Brown’s pre-budget gets thumbs down from environmentalists
Frozen fuel duty and lower prices for low-sulphur fuels are heavily criticised by environmental groups
The Chancellor of the Exchequer’s pre-budget, made public on 8 November, has won little praise from British environmental groups, but Gordon Brown insisted that the fuel measures he has proposed are right for the country and had not been designed to appease protesters. Among the proposals of concern to environmentalists are:
- a freeze in fuel duty (costing more than £500 million) for at least one year;
- cuts in fuel duty on low sulphur petrol, by 2p a litre by Budget 2001, with Brown predicting that low-sulphur fuel, at present a rarity, would be supplied at all petrol stations by Budget time in March 2001;
- cuts in fuel duty on low sulphur diesel, by 3p a litre by Budget 2001;
- a £100 million fund to subsidise replacement of older lorries;
- a “vignette” system to tax foreign lorries;
- changes to the vehicle excise system for lorries (worth £715 for each lorry), cars with medium-sized engines (saving £55)and tractors.
The Chancellor also pledged that employers will be able to reclaim 20p per mile cycled, instead of the current 12p, with VAT abolished on cycle helmets; a reduction of the size of company buses qualifying for tax exemptions, from 12 to 9 seats; and 2p per mile for drivers giving lifts to colleagues.
Commenting on his £4.8 billion give-away, which predominantly consisted of increased pensions, Brown insisted changes to fuel duty and vehicle licences would bring environmental benefits, rejecting accusations that cutting the price of ultra-low sulphur fuels would actually accelerate global warming by increasing car use. “The experts who had made the charge are wrong about this”, he said, insisting that green principles lay behind the announcements, and declaring that he would not “give in to fuel protesters”.
Treasury Minister Stephen Timms said that low sulphur diesel was responsible for “cutting emissions of the most damaging local air pollutants and enabling the introduction of new, pollution-reducing technology.”
However, ministers’ comments have done little to reassure Britain’s main environmental groups; “Low sulphur fuels are not green fuels”, said Greenpeace UK’s Policy Director, Stephen Tindale. “They are still oil and do nothing to combat climate change. Gordon Brown dressed this up as an environmental measure but he said himself that 100% of the diesel sold in the UK is already low sulphur. So this is a straightforward tax cut. ”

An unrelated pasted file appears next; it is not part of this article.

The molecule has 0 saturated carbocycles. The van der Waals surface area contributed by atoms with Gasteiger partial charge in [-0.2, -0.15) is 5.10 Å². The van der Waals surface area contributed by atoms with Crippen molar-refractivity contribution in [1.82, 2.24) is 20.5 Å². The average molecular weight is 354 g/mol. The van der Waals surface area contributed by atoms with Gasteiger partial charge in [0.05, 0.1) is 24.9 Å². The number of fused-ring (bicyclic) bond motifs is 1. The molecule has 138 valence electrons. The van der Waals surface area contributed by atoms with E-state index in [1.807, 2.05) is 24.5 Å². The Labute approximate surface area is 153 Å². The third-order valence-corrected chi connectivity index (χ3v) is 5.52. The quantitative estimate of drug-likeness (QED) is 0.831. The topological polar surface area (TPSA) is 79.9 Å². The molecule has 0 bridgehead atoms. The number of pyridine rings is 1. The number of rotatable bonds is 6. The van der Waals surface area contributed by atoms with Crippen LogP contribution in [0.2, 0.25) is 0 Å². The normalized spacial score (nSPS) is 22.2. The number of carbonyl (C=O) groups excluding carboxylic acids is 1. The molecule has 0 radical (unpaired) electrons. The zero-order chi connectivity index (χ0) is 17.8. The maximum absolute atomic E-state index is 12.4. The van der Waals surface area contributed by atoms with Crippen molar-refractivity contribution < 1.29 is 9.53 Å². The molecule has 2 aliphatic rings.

“The Chancellor should set up a green fuel fund to promote and develop the use of gas, bio-diesel, electricity and hydrogen, as called for by Greenpeace and the RAC Foundation”, Tindale added.
Friends of the Earth (FOE) said that Brown’s measures were announced “to help hauliers, and buy off fuel protests”. Money from fuel taxes should be spent on alternatives to the car, better and cheaper trains and buses, particularly in rural areas, and safer streets for cyclists and pedestrians, the group said. “We regret his decision to freeze fuel duty – we hope that car use will not rise as a result”, said FOE Executive Director Charles Secrett. “We have to learn that the age of cheap fossil fuels is over for ever. The job of Government is to help manage the transition to a sustainable economy,” he said, adding that the group welcomed cuts in low sulphur petrol duty to improve air quality. “But Mr Brown has missed the chance to take further action to fight climate change, by penalising heavy fossil fuel users and by imposing a windfall tax on oil company profits.”
The measures were also insufficient to appease fuel protesters who insisted that a planned mass rally of parliament on 14 November would go ahead. David Handley, chairman of the People’s Fuel Lobby, said: “Since the [pre-Budget report] announcement we have been inundated by phone calls from around the country saying it’s not enough.”
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